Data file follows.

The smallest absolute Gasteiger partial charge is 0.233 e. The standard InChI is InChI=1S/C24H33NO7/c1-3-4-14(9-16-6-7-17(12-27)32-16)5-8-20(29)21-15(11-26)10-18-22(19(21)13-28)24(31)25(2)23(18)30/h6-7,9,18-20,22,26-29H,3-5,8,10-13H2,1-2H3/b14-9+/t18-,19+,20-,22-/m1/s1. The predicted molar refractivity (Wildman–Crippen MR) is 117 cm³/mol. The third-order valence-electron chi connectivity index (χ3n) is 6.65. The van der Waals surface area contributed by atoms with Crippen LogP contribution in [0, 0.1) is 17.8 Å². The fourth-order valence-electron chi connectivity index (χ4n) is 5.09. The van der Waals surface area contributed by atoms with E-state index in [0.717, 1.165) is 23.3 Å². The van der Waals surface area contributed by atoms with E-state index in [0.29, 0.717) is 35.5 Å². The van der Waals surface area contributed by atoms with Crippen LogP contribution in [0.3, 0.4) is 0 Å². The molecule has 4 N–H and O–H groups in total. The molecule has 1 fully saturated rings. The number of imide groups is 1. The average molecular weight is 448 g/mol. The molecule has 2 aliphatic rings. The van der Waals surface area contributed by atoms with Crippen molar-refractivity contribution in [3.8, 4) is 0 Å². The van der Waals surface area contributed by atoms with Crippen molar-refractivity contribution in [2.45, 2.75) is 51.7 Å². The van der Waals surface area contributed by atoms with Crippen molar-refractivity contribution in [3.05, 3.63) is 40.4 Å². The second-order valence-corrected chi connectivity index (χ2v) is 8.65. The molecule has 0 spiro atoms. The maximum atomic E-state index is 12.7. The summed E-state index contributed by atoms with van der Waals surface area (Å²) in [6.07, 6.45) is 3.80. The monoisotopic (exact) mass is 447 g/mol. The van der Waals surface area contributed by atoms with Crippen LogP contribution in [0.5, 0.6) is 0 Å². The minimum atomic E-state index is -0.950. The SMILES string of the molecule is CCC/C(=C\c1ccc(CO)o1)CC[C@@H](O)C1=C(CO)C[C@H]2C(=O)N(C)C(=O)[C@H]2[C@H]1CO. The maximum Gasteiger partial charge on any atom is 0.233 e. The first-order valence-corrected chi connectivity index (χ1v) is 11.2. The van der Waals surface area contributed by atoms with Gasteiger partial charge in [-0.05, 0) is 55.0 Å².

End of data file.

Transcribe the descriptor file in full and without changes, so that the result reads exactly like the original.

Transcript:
The smallest absolute Gasteiger partial charge is 0.233 e. The standard InChI is InChI=1S/C24H33NO7/c1-3-4-14(9-16-6-7-17(12-27)32-16)5-8-20(29)21-15(11-26)10-18-22(19(21)13-28)24(31)25(2)23(18)30/h6-7,9,18-20,22,26-29H,3-5,8,10-13H2,1-2H3/b14-9+/t18-,19+,20-,22-/m1/s1. The predicted molar refractivity (Wildman–Crippen MR) is 117 cm³/mol. The third-order valence-electron chi connectivity index (χ3n) is 6.65. The van der Waals surface area contributed by atoms with Crippen LogP contribution in [0, 0.1) is 17.8 Å². The fourth-order valence-electron chi connectivity index (χ4n) is 5.09. The van der Waals surface area contributed by atoms with E-state index in [0.717, 1.165) is 23.3 Å². The van der Waals surface area contributed by atoms with E-state index in [0.29, 0.717) is 35.5 Å². The van der Waals surface area contributed by atoms with Crippen LogP contribution in [0.3, 0.4) is 0 Å². The molecule has 4 N–H and O–H groups in total. The molecule has 1 fully saturated rings. The number of imide groups is 1. The average molecular weight is 448 g/mol. The molecule has 2 aliphatic rings. The van der Waals surface area contributed by atoms with Crippen molar-refractivity contribution in [3.8, 4) is 0 Å². The van der Waals surface area contributed by atoms with Crippen molar-refractivity contribution in [2.45, 2.75) is 51.7 Å². The van der Waals surface area contributed by atoms with Crippen molar-refractivity contribution in [3.05, 3.63) is 40.4 Å². The second-order valence-corrected chi connectivity index (χ2v) is 8.65. The molecule has 0 spiro atoms. The maximum atomic E-state index is 12.7. The summed E-state index contributed by atoms with van der Waals surface area (Å²) in [6.07, 6.45) is 3.80. The monoisotopic (exact) mass is 447 g/mol. The van der Waals surface area contributed by atoms with Crippen LogP contribution in [0.5, 0.6) is 0 Å². The minimum atomic E-state index is -0.950. The SMILES string of the molecule is CCC/C(=C\c1ccc(CO)o1)CC[C@@H](O)C1=C(CO)C[C@H]2C(=O)N(C)C(=O)[C@H]2[C@H]1CO. The maximum Gasteiger partial charge on any atom is 0.233 e. The first-order valence-corrected chi connectivity index (χ1v) is 11.2. The van der Waals surface area contributed by atoms with Gasteiger partial charge in [-0.05, 0) is 55.0 Å².